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  'TB or not TB': the conundrum of pre-European contact tuberculosis in the Pacific

McDonald, S. K., Matisoo-Smith, E. A., Buckley, H. R., Walter, R. K., Aung, H. L., Collins, C. J., et al. (2020). 'TB or not TB': the conundrum of pre-European contact tuberculosis in the Pacific. Philosophical Transactions of the Royal Society of London, Series B: Biological Sciences, 375(1812): 20190583. doi:10.1098/rstb.2019.0583.

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Item Permalink: http://hdl.handle.net/21.11116/0000-0007-44A0-7 Version Permalink: http://hdl.handle.net/21.11116/0000-0007-44A1-6
Genre: Journal Article

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 Creators:
McDonald, Stella K., Author
Matisoo-Smith, Elizabeth A., Author
Buckley, Helen R., Author
Walter, Ryan K., Author
Aung, Htein Linn, Author
Collins, Christopher J., Author
Cook, Gregory M., Author
Kardailsky, Olga, Author
Krause, Johannes1, Author              
Knapp, Michael, Author
Affiliations:
1Archaeogenetics, Max Planck Institute for the Science of Human History, Max Planck Society, ou_2074310              

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Free keywords: Pacific settlement, palaeopathology, infectious disease, zoonosis, mycobacteria
 Abstract: Tuberculosis (TB) is a major global health threat, infecting one-third of the world's population. Despite this prominence, the age, origin and spread of the disease have been topics of contentious debate. Molecular studies suggest that Mycobacterium tuberculosis ‘sensu stricto’, the most common strain of TB infecting humans today, originated in Africa and from there spread into Europe and Asia. The M. tuberculosis strains most commonly found across the Pacific and the Americas today are most closely related to European strains, supporting a hypothesis that the disease only reached these regions relatively recently via European sailors or settlers. However, this hypothesis is inconsistent with palaeopathological evidence of TB-like lesions in human remains from across the Pacific that predate European contact. Similarly, genetic evidence from pre-European South American mummies challenges the notion of a European introduction of the disease into the Pacific. Here, we review the complex evidence for the age and origin of TB in the Pacific, and discuss key gaps in our knowledge and how these may be addressed. This article is part of the theme issue ‘Insights into health and disease from ancient biomolecules’.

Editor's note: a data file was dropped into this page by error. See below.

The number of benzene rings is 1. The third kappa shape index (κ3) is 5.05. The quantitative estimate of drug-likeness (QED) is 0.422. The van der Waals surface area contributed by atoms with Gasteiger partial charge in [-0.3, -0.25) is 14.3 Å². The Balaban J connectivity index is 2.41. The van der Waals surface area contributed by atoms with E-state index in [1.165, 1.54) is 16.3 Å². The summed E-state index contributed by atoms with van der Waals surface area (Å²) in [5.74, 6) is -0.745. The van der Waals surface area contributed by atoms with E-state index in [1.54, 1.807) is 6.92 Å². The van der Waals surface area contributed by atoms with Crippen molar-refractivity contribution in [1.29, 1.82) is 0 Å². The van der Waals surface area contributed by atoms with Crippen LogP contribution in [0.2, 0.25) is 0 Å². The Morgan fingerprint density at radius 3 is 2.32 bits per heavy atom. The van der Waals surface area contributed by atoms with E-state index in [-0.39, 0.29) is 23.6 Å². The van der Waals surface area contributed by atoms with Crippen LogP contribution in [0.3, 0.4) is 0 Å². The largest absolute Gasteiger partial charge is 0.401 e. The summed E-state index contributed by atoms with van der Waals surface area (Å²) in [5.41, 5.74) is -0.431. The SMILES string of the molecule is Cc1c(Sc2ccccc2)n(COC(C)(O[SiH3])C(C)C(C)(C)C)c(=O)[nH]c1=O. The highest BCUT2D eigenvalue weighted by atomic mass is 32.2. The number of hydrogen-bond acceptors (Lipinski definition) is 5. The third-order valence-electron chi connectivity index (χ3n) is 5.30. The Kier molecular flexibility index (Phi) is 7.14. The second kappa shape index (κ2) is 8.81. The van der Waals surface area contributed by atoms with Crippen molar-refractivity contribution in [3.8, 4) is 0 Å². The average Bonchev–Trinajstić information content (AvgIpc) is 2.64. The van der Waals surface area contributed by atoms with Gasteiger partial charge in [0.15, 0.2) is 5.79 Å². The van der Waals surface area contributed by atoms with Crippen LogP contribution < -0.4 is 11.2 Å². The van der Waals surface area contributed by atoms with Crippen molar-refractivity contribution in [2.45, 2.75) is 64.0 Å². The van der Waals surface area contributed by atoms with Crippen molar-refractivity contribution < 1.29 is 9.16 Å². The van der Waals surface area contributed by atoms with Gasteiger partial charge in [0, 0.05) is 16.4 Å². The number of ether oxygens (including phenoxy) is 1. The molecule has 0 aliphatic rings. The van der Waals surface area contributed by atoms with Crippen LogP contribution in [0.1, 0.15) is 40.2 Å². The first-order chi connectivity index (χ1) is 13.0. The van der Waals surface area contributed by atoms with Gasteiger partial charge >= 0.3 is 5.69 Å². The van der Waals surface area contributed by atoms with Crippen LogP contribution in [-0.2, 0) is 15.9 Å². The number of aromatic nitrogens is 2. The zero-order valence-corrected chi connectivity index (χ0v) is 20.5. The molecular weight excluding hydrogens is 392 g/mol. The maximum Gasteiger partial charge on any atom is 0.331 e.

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Language(s): eng - English
 Dates: 2020-10-052020-11-23
 Publication Status: Published in print
 Pages: 7
 Publishing info: -
 Table of Contents: 1. Background

2. Tuberculosis in the Pacific
(a) Molecular evidence
(b) Palaeopathological evidence in the Pacific
(c) Reconciling molecular and palaeopathological evidence
(d) Sea mammals as potential vector for tuberculosis in the Pacific
(e) Alternative explanations for pre-contact tuberculosis in the Pacific
(f) Tuberculosis and the ‘second wave’ of migration into the Pacific
(g) Contact with the Americas?

3. Outlook and conclusion
 Rev. Type: Peer
 Identifiers: DOI: 10.1098/rstb.2019.0583
Other: shh2724
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Title: Philosophical Transactions of the Royal Society of London, Series B: Biological Sciences
  Other : Philosophical Transactions B
  Abbreviation : Phil. Trans. R. Soc. B
Source Genre: Journal
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Affiliations:
Publ. Info: London : Royal Society
Pages: - Volume / Issue: 375 (1812) Sequence Number: 20190583 Start / End Page: - Identifier: ISSN: 0962-8436
CoNE: https://pure.mpg.de/cone/journals/resource/963017382021_1